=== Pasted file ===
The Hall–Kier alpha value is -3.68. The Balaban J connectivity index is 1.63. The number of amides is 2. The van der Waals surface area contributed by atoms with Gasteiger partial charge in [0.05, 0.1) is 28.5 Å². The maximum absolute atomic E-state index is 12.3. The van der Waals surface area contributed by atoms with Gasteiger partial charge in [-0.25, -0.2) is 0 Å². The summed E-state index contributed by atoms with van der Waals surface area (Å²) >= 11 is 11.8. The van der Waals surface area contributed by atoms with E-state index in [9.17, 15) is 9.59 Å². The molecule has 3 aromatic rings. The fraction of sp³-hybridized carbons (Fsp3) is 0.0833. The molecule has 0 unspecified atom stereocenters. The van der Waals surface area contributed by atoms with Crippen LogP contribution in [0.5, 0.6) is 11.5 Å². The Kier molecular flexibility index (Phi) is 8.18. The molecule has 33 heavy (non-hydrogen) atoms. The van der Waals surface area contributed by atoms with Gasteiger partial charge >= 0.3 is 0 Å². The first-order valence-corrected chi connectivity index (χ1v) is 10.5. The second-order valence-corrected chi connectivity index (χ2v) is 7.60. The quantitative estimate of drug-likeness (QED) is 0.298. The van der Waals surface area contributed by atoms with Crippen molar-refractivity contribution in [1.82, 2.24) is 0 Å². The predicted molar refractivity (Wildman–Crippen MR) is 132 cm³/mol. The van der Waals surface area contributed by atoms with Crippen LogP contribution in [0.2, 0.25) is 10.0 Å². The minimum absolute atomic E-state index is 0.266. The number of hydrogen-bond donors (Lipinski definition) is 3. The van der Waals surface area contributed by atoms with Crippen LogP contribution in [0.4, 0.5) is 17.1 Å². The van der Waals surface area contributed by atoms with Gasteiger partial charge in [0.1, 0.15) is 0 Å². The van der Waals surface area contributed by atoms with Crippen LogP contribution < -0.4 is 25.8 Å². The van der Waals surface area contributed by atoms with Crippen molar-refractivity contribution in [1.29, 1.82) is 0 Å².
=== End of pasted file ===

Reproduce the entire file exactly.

The Hall–Kier alpha value is -3.68. The Balaban J connectivity index is 1.63. The number of amides is 2. The van der Waals surface area contributed by atoms with Gasteiger partial charge in [0.05, 0.1) is 28.5 Å². The maximum absolute atomic E-state index is 12.3. The van der Waals surface area contributed by atoms with Gasteiger partial charge in [-0.25, -0.2) is 0 Å². The summed E-state index contributed by atoms with van der Waals surface area (Å²) >= 11 is 11.8. The van der Waals surface area contributed by atoms with E-state index in [9.17, 15) is 9.59 Å². The molecule has 3 aromatic rings. The fraction of sp³-hybridized carbons (Fsp3) is 0.0833. The molecule has 0 unspecified atom stereocenters. The van der Waals surface area contributed by atoms with Crippen LogP contribution in [0.5, 0.6) is 11.5 Å². The Kier molecular flexibility index (Phi) is 8.18. The molecule has 33 heavy (non-hydrogen) atoms. The van der Waals surface area contributed by atoms with Gasteiger partial charge >= 0.3 is 0 Å². The first-order valence-corrected chi connectivity index (χ1v) is 10.5. The second-order valence-corrected chi connectivity index (χ2v) is 7.60. The quantitative estimate of drug-likeness (QED) is 0.298. The van der Waals surface area contributed by atoms with Crippen molar-refractivity contribution in [1.82, 2.24) is 0 Å². The predicted molar refractivity (Wildman–Crippen MR) is 132 cm³/mol. The van der Waals surface area contributed by atoms with Crippen LogP contribution in [0.2, 0.25) is 10.0 Å². The minimum absolute atomic E-state index is 0.266. The number of hydrogen-bond donors (Lipinski definition) is 3. The van der Waals surface area contributed by atoms with Crippen LogP contribution in [0.4, 0.5) is 17.1 Å². The van der Waals surface area contributed by atoms with Gasteiger partial charge in [0.1, 0.15) is 0 Å². The van der Waals surface area contributed by atoms with Crippen LogP contribution < -0.4 is 25.8 Å². The van der Waals surface area contributed by atoms with Crippen molar-refractivity contribution in [1.29, 1.82) is 0 Å².